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Patterns of depressive symptoms among younger elderly (60–74 years old) and older elderly (?75 years old) in Jamaica

Gibson, R. C., James, K., Waldron, N.K., Abel, W.D., Eldemire-Shearer, D., & Mitchell-Fearon, K.

International Psychogeriatrics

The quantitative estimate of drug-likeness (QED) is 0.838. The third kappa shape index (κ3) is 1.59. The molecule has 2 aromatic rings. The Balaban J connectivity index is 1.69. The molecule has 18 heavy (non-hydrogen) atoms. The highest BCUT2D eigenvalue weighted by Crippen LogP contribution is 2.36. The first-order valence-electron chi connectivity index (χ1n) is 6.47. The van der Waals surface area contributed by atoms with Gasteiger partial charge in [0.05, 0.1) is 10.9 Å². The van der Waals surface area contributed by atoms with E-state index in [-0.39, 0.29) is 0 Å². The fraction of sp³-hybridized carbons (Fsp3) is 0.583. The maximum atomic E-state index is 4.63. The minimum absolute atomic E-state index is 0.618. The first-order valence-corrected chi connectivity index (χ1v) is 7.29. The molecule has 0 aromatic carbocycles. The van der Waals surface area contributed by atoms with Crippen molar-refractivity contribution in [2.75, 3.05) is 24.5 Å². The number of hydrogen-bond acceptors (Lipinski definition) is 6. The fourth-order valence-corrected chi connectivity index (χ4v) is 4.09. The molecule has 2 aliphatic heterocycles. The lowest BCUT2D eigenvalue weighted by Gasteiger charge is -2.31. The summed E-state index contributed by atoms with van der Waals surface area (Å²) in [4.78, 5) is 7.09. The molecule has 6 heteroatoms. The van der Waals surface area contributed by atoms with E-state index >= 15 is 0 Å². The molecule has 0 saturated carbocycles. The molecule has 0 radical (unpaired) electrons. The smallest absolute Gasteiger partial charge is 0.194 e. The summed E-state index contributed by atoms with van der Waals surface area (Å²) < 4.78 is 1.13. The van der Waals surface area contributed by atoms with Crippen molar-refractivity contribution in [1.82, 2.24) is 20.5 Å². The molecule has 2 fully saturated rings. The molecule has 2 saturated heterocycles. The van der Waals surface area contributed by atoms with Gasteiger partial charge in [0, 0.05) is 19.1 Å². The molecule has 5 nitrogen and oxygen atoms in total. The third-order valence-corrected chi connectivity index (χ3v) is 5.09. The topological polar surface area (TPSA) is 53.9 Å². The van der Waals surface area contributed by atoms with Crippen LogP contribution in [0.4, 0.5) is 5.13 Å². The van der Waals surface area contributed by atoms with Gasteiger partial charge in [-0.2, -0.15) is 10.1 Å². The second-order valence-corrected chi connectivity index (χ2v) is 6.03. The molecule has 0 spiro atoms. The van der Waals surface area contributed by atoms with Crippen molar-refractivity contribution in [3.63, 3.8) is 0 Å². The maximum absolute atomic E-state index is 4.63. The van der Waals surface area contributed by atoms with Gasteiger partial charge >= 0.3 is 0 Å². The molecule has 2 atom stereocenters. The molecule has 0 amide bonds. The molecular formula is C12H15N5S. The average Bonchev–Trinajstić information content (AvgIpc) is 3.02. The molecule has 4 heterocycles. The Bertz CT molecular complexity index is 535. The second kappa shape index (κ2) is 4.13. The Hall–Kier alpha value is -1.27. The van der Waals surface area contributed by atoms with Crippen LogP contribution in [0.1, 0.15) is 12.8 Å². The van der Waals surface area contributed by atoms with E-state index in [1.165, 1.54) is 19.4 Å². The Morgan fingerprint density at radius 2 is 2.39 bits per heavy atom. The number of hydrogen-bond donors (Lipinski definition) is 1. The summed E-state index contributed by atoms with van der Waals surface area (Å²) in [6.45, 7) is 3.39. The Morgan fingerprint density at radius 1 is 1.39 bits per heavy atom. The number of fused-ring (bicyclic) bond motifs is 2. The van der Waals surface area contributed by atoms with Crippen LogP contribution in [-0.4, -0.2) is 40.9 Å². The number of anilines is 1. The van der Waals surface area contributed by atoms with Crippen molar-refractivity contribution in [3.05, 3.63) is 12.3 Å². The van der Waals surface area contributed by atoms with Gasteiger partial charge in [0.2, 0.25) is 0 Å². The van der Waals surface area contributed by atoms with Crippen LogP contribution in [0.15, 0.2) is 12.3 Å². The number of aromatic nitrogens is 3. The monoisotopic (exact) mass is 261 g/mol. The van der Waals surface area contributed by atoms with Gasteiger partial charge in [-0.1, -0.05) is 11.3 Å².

Objectives: We sought to explore factors associated with depressive symptom severity among older persons (?60 years of age) and to compare the depressive symptoms commonly experienced by older elderly (?75 years) with those commonly experienced by younger elderly (<75 years). DESIGN: Secondary analysis was conducted on data from a nationally representative survey. SETTING: Four parishes in Jamaica. PARTICIPANTS: A total of 2,943 older community dwellers participated. MEASUREMENTS: The survey included the Zung Self-rating Depression Scale (ZSDS), the Mini Mental State Examination (MMSE), and items on age, sex, and educational level. Linear regression analysis was used to determine the association between ZSDS score and: age, sex, MMSE score, and educational level. Logistic regression analysis was used to determine, for each ZSDS item, whether particular responses were more associated with older or younger elderly. RESULTS: Higher ZSDS scores were associated with increasing age (B = 0.13, p < 0.001), lower MMSE score (B = -0.42, p < 0.001), the female sex (B = 3.52, p < 0.001), and lower educational level (B = -1.27, p < 0.001). The ZSDS items that were endorsed significantly more (p < 0.05) by older elderly related to negative evaluations about their functionality and value. Hopelessness was also more prominent among the older elderly. The items that were endorsed significantly more (p < 0.05) by the younger elderly had less of a focus. CONCLUSION: Among older persons, increasing age was associated with marginally higher levels of depressive symptoms. Female gender, cognitive deficits, preoccupations about value and functionality, and feelings of hopelessness may serve as useful screening parameters.



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